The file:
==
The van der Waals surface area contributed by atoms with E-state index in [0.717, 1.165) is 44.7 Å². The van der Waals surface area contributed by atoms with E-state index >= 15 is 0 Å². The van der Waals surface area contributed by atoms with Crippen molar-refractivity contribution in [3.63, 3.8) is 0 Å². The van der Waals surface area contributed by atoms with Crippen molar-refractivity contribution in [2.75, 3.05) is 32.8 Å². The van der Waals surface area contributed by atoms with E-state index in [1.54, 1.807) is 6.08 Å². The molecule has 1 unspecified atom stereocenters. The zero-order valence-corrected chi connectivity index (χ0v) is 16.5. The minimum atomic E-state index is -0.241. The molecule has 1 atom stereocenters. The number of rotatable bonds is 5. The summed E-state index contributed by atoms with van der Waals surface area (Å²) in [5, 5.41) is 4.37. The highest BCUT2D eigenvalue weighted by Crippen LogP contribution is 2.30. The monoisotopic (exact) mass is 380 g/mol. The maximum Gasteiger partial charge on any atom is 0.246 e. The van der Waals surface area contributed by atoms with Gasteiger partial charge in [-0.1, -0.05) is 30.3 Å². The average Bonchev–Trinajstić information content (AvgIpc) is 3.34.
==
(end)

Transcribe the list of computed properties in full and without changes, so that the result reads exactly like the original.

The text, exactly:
The van der Waals surface area contributed by atoms with E-state index in [0.717, 1.165) is 44.7 Å². The van der Waals surface area contributed by atoms with E-state index >= 15 is 0 Å². The van der Waals surface area contributed by atoms with Crippen molar-refractivity contribution in [3.63, 3.8) is 0 Å². The van der Waals surface area contributed by atoms with Crippen molar-refractivity contribution in [2.75, 3.05) is 32.8 Å². The van der Waals surface area contributed by atoms with E-state index in [1.54, 1.807) is 6.08 Å². The molecule has 1 unspecified atom stereocenters. The zero-order valence-corrected chi connectivity index (χ0v) is 16.5. The minimum atomic E-state index is -0.241. The molecule has 1 atom stereocenters. The number of rotatable bonds is 5. The summed E-state index contributed by atoms with van der Waals surface area (Å²) in [5, 5.41) is 4.37. The highest BCUT2D eigenvalue weighted by Crippen LogP contribution is 2.30. The monoisotopic (exact) mass is 380 g/mol. The maximum Gasteiger partial charge on any atom is 0.246 e. The van der Waals surface area contributed by atoms with Gasteiger partial charge in [-0.1, -0.05) is 30.3 Å². The average Bonchev–Trinajstić information content (AvgIpc) is 3.34.